Galbraith, JK.



Nitze, Paul H

Tucker, R.


Interview with Martha Mautner


INT: So what would you say the risks of actual confrontation between Soviet and American tanks, how real were these risks?

MM: Confrontation is one thing, shooting is something else. The confrontation point, Clay was making a political point, the Soviets understood that very well. They accepted it finally, Those of us, as I say, who were familiar with Berlin were never worried about that and the Berliners who were sitting on the firing lines were delighted. They always felt that you had this show... look the Soviets to show them down and they would stand down once you showed a strong position.

INT: Can you tell us a little more about how the crisis was defused, if there was a back channel situation in operation between Khruschev and Kennedy?

MM: I think on that, it was too quick for that kind of action take... these kind of instantaneous communications that you have now didn't exist back then. But I don't think there was any of that type of back stage activity. This was an operation that Clay was conducting on his own. The Soviets became quickly of the fact that Washington wasn't at all happy about what Clay had done and that's why they began targeting a lot... had been along targeting a lot of their propaganda against him and encouraging this idea that he was provoking... seriously provoking a crisis and unfortunately that attitude was shared by all of the military, who had the responsibility for dealing with the military situation in Berlin, which... who always felt very invulnerable and therefore were afraid of any action that might provoke some untoward or unexpected Soviet action. So again, Clay's days were numbered from then on in, because the bureaucratic in-fighting, get this man out of the chain of command - well he wasn't even in the chain of command - to get him out of there and... so that the chain of command could operate safely began to work full steam.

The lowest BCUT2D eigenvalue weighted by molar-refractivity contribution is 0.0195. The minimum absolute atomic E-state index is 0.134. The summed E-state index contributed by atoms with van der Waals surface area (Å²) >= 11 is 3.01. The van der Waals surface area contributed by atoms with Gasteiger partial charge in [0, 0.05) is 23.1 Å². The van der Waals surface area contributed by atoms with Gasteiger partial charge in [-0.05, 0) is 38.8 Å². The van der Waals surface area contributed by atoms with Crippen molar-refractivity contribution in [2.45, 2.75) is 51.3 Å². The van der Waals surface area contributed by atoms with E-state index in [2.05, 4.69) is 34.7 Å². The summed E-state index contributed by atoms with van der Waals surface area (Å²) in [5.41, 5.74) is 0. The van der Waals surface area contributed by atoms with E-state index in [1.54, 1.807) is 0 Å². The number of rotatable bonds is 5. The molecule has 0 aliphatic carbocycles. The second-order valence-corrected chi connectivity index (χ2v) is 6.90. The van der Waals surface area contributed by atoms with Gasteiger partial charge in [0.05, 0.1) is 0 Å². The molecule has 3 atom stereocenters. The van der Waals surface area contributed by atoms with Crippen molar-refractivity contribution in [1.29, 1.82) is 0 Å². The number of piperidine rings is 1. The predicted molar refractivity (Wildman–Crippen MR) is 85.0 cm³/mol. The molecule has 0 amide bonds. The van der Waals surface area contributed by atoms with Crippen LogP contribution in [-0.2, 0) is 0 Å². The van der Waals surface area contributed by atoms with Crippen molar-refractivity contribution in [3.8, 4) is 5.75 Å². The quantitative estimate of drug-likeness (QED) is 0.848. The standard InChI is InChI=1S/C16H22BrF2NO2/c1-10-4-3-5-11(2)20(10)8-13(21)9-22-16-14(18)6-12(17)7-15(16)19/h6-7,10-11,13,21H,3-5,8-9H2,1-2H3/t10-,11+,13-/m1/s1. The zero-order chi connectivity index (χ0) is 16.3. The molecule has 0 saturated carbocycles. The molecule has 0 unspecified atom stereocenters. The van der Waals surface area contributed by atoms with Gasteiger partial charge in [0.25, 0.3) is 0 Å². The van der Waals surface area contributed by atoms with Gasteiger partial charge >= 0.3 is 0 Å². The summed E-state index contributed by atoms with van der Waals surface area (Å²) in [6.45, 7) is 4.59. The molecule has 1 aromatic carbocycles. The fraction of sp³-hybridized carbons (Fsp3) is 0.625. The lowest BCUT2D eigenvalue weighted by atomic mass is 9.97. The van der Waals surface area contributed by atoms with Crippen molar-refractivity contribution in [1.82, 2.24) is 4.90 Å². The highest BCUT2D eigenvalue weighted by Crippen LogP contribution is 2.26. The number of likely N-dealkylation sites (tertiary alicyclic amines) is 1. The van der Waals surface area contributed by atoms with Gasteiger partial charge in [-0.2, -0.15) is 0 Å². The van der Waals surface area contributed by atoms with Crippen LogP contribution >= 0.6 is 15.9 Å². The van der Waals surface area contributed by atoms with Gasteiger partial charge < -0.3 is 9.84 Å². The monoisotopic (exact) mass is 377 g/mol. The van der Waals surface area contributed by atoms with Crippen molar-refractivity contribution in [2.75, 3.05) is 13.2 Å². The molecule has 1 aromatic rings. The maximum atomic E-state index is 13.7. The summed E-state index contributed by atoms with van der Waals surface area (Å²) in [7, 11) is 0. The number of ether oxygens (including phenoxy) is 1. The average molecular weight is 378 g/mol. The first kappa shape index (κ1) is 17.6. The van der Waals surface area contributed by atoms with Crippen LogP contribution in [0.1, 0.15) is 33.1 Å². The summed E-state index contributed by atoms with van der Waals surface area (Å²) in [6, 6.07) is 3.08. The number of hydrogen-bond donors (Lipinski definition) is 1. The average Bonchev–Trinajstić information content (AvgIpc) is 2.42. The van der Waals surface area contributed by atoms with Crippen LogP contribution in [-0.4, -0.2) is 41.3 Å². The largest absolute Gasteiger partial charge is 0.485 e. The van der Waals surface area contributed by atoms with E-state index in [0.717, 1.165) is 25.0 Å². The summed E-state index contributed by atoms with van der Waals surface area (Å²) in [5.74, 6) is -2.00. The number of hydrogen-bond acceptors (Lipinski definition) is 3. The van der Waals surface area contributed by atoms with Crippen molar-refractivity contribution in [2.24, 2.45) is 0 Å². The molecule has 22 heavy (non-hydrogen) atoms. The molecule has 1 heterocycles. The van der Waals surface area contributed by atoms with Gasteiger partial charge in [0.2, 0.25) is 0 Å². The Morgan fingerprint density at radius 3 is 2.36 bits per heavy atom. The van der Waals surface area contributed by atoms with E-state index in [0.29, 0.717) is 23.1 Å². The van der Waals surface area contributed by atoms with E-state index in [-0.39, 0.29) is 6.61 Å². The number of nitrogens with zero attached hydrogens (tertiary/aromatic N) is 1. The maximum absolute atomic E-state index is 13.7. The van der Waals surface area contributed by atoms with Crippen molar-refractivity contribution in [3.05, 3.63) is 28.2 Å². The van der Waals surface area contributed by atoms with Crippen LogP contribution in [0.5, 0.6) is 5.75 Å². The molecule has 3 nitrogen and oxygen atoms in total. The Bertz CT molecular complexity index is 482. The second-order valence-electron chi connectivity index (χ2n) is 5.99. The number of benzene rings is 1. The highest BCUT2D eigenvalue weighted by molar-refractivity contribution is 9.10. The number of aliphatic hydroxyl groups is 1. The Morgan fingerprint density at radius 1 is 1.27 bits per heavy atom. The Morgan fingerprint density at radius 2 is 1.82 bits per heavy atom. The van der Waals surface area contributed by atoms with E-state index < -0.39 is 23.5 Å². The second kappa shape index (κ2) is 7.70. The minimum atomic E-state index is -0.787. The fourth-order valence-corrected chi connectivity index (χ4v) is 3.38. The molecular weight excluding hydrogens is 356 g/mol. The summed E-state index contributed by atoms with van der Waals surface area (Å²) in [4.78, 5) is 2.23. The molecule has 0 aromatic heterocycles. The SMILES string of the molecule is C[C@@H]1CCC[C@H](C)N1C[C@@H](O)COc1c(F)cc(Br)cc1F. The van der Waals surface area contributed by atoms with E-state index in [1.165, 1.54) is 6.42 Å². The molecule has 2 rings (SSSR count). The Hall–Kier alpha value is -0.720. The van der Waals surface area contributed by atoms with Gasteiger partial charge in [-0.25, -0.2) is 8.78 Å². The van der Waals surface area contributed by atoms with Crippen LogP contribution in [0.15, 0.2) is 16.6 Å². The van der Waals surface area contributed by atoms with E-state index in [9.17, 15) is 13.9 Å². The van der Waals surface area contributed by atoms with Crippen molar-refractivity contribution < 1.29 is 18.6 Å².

INT: Throughout the whole attenuated situation in Berlin, there almost seems to be a degree of difference between the people who actually know what's going on and the people who are, say, in the White House, who've come in and haven't got the background and are not as attuned to what the possibilities might be. Could you perhaps talk a little about that?

MM: That's a fact of life on every issue. The people on the ground always know better than the ones back at headquarters and headquarters always knows better than the people back on the scene! People on the scene have localitis, they realise what it's... that they are promoting local causes, whereas the people back at headquarters have the bigger picture and understand the broader ramification in which this all exists. And this was very prominent during the Berlin crisis. The people in Washington were concerned with the nuclear aspect, the strategic military confrontation with Soviet might. The people in Berlin, I can't say couldn't care less about that aspect of it, but didn't consider that was a factor at all, because they knew that the Soviets always backed down with the... when they were faced with a show of force and when they weren't faced with any show of force, they always tried to push forward and therefore if you wanted to deal with them, you had to draw a line and that was it and then you could talk to them, if they knew that they could not cross that line. It took a while, I think, until Washington learned that on the Berlin context, but then the same problem would then arise everywhere else too, we still have that problem!